Effect of drivetrain set up on acceleration, torque, shifting and track times
Permanent link to Research Commons versionhttps://hdl.handle.net/10289/14705
Every year SAE International organise an international competition to design and race a formula style race car called Formula SAE. The last time WESMO sent a car to competition was in 2018 and the 2018 car had gearing that was very short geared. This resulted in the driver having to constantly change gears, due to the final drive gear ratio being too high. The objective of this thesis was to research into potential way to increase the performance of the future WESMO cars through research into how to the effects of tuning the drivetrain along with potential areas for redesign with the gaol of producing a car that can complete the acceleration event in less than 3.8 seconds. Where practical the majority of the drivetrain components will be retained from the 2018 design,. Through a combination of optimising the drivetrain gear ratio, researching into new tyres as well as incorporating more carbon into the drivetrain design the proposed car could potentially meet that goal. The incorporation of carbon driveshafts as well as carbon rim shell both increases the efficiency of the torque transfer across the drivetrain as well as reduces the overall weight of the drivetrain. Optimising the gear ratio results in a reduced tendency to wheelspin and minimal shifting required during the acceleration run, while still maintaining high torque at the wheels. Future WESMO teams should also design the car around incorporating 7.5inch wheels, since changing from 6-inch to 7.5-inch wide tyres gives a noticeable increase in traction. The two best options for changing the tyres depend on the situation of future WEMO teams. Changing to 16-inch wheels will give better torque transfer to the wheels and reduces the Unsprung weight of the car but will require extensive redesign of the suspension on the car due to the different outer diameter of the tyre. Changing to the 18x7.5-inch tyres will increase the traction of the car, but also slightly increase the weight, however does not require as extensive of a redesign.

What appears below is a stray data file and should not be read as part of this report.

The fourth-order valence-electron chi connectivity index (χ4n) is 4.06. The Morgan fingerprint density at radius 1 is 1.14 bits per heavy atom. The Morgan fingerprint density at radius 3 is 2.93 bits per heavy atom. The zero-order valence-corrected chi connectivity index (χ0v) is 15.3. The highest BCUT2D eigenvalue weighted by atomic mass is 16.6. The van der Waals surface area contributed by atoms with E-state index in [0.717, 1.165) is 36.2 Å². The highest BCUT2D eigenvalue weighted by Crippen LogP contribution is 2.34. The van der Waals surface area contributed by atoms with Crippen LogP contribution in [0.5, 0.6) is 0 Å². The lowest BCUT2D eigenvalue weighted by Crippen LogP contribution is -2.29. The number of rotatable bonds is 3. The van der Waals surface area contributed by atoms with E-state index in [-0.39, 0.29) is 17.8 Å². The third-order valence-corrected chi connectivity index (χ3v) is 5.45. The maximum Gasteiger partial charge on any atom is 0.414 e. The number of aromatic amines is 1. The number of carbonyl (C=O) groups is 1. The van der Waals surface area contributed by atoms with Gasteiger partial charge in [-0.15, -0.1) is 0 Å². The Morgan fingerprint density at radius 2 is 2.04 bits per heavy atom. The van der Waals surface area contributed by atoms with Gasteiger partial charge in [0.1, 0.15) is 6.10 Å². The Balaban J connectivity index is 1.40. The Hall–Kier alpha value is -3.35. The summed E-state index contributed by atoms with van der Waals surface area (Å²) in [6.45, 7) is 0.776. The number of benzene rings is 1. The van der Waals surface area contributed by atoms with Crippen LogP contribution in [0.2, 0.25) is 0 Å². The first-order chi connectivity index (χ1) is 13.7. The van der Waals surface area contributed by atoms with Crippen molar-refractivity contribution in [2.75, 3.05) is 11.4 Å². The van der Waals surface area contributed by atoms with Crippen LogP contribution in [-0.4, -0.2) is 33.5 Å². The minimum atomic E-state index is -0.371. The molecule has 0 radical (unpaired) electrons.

The University of Waikato
All items in Research Commons are provided for private study and research purposes and are protected by copyright with all rights reserved unless otherwise indicated.
- Masters Degree Theses